“Out of the huts of history’s shame,I rise. Up from a past that’s rooted in pain,I rise
I’m a black ocean, leaping and wide,Welling and swelling I bear in the tide.Leaving behind nights of terror and fear. I rise..”
_ Maya Angelou.
In the beginning of the year, I stated that the theme for this year’s World Mental Health Day was in relation to depression. So I made a decision to come forward and become vocal about my fight with depression, to show all my readers out there that mental illness is real and it’s manageable. It was the scariest thing I’ve ever done but the bravest.
What I have learnt in the line of advocacy is that you can’t be afraid of exposing your weaknesses or flaws. I remember being mocked and scolded about how I shouldn’t expose my feelings too much or let people know my business. My question was and will always be, why not??? How will I reach out to that teenage girl/boy that’s planning to pick up that rope and end their lives or that depressed millennial who has grown up in a society where they were forced to believe that they have to be perfect? How will they know that they’re not alone?
I personally grew up in an environment that made me feel like I couldn’t be anything short of perfect. Everyone around me, my family, down to my neighbors, teachers and classmates. I couldn’t be less. I had to get perfect grades, I had to always be neat, I had to always speak in a certain manner, have good English and etiquette. I couldn’t have too many piercings. That was the Grace that was acceptable to society, I couldn’t be any other person. I belonged to the world. I was of the world, yet, I barely fit in the world. It was a constant battle between who I was ( of which I had no idea!) and who everyone else wanted me to be.
I had crowds of friends and admirers, people who looked up to me. Parents loved to use me as an example but no one knew the emptiness that haunted me as I went to bed every night. The sense of unfulfillment, like there was more to me than I had allowed myself to become and when I experienced my brother’s death, a pain so absolute it destroyed me. Somehow in my pain I knew it was time. Time to be me. You come into this world alone, you leave alone. Buried in your grave alone. I couldn’t live life for people anymore, so my journey of self discovery began. I wanted to be the real me, not a puppet and that came with a lot of tags, a lot of concerns from my puppet masters. “What happened to Grace, she used to be such a nice girl” “What’s with all the piercings?” “Is she hanging around a bad crowd?”….
My parents always expressed how they no longer understood me. They deemed my self excursion as rebellion. I tried to make them see life from my perspective but you know African parents, It’s their way or the highway! You feel me? However, as I was growing up,they had always mentioned that I could do whatever I wanted once I turned 18 years of age. When I clocked 18, I chose to find me. After all was said and done, I thank God that they came to see that my wild card days and so called rebellion was a cry for help. That wasn’t their little girl, I was hurting, I was lost. I had experienced a life changing loss that had taken me years to overcome, I needed help.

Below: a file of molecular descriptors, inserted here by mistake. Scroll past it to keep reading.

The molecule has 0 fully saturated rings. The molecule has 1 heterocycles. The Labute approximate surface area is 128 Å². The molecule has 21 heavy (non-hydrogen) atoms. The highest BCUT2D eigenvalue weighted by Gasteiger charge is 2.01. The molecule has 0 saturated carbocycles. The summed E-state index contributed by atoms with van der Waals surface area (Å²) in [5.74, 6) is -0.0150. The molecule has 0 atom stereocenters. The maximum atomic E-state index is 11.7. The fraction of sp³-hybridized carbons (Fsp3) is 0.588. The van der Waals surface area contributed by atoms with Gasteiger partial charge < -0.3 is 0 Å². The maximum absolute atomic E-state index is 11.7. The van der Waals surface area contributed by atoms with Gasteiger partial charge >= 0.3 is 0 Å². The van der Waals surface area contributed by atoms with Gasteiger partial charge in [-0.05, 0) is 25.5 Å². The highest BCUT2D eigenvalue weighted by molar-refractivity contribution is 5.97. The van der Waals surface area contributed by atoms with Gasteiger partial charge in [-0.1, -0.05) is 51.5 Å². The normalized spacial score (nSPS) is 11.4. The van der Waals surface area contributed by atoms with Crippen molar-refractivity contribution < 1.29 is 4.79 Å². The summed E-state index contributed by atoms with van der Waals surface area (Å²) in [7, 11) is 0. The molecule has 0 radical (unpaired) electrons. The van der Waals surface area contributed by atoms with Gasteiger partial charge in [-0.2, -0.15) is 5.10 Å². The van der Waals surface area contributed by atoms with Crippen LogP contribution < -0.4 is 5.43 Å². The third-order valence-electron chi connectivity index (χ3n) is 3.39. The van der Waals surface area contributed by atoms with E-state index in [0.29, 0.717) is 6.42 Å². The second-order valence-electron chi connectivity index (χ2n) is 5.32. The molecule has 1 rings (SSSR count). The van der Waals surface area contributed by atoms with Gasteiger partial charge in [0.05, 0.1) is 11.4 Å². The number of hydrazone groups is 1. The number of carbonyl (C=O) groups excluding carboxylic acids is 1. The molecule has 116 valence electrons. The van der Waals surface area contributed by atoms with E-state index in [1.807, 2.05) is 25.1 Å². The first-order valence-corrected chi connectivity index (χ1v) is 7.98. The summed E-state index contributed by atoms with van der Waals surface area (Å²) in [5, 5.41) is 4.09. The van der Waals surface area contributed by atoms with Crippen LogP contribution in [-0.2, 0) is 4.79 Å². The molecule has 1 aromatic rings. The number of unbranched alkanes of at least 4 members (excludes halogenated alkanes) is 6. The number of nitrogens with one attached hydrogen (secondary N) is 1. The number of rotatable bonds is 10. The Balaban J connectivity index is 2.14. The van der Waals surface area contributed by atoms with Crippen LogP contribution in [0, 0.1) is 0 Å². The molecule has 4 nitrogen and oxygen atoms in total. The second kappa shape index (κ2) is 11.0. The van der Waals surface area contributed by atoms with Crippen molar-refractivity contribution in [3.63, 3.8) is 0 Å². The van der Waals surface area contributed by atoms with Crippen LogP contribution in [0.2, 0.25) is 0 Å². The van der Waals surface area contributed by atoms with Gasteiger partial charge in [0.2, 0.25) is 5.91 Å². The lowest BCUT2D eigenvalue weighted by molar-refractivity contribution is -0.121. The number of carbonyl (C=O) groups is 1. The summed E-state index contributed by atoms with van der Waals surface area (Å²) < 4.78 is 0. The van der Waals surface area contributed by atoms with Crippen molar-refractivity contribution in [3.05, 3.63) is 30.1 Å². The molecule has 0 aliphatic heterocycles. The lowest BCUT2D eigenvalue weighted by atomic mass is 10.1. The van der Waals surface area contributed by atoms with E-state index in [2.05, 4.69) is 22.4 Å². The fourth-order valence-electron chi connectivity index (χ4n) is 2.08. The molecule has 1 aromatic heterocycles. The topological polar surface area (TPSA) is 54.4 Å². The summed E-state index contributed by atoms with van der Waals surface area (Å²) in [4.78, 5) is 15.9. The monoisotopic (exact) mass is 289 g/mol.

I have learnt to speak out when I’m not okay and trust me! It goes a long way. No one expects you to do things you don’t want to do or go to places you don’t feel like going. Simply because you were brave enough to say, you know what? Today I’m not okay and I can’t join you. I have also come to realize that I got to see who my true friends are. Those who check up on me after reading my blog or my social media posts. Some don’t even have to address the issue, they just drop off a funny meme in my DM in an attempt to make me laugh,I acknowledge the love.
To all my friends who have been supportive in this journey, to my mother who’s an avid follower of my social media and my human comfort pillow. To my father who despite of my hard-headed nature tried to understand me as I was and I am. To everyone who has ever just checked up on me. Thank you so much, your love has played a great role in my healing process. I want to mention someone who has literally had to stand the worst aspects of me, dear Laila, my childhood friend. Thank you for just being. You didn’t have to deal with any of it but you did. Because of you I can walk away from people who show me less than I deserve. Because of you, I know God wants me to know I am worth it. Why wouldn’t He, when He gave me a friend like you? To my best friends Sam and Maris. To my sister, Njambi and my brother, James. You are everything! Today I want to say thank you!! Life wouldn’t be the same without you! You are my pillars of strength.
Emotional intelligence goes hand in hand with self-awareness. Knowing what you can handle and what you can’t. That’s how you handle a mental illness…By laying yourself bare and saying, here I am, this is me. To all those battling depression or any other mental illness, You are brave! You are worth it! You can withstand the storm! Now be brave enough to stand up and say you’re not perfect and that’s okay, you’re a survivor and not a victim! and from the merciless throes of adversity… Rise!
With love and light,